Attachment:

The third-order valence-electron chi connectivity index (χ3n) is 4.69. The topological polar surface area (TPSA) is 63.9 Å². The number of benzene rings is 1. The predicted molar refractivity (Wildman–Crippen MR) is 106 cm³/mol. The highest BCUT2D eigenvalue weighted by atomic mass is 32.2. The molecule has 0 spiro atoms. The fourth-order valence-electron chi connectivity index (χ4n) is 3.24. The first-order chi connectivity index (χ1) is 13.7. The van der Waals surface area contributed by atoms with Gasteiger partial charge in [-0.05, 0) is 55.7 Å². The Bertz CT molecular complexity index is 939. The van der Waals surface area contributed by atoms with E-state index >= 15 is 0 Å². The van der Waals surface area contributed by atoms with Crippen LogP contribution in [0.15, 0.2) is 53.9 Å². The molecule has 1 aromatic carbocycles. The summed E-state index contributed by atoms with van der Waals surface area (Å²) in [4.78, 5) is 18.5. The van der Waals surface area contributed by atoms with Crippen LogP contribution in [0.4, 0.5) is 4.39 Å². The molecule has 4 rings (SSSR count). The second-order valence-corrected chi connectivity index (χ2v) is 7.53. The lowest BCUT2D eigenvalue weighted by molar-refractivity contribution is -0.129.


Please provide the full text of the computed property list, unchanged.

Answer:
The third-order valence-electron chi connectivity index (χ3n) is 4.69. The topological polar surface area (TPSA) is 63.9 Å². The number of benzene rings is 1. The predicted molar refractivity (Wildman–Crippen MR) is 106 cm³/mol. The highest BCUT2D eigenvalue weighted by atomic mass is 32.2. The molecule has 0 spiro atoms. The fourth-order valence-electron chi connectivity index (χ4n) is 3.24. The first-order chi connectivity index (χ1) is 13.7. The van der Waals surface area contributed by atoms with Gasteiger partial charge in [-0.05, 0) is 55.7 Å². The Bertz CT molecular complexity index is 939. The van der Waals surface area contributed by atoms with E-state index >= 15 is 0 Å². The van der Waals surface area contributed by atoms with Crippen LogP contribution in [0.15, 0.2) is 53.9 Å². The molecule has 1 aromatic carbocycles. The summed E-state index contributed by atoms with van der Waals surface area (Å²) in [4.78, 5) is 18.5. The van der Waals surface area contributed by atoms with Crippen LogP contribution in [0.4, 0.5) is 4.39 Å². The molecule has 4 rings (SSSR count). The second-order valence-corrected chi connectivity index (χ2v) is 7.53. The lowest BCUT2D eigenvalue weighted by molar-refractivity contribution is -0.129.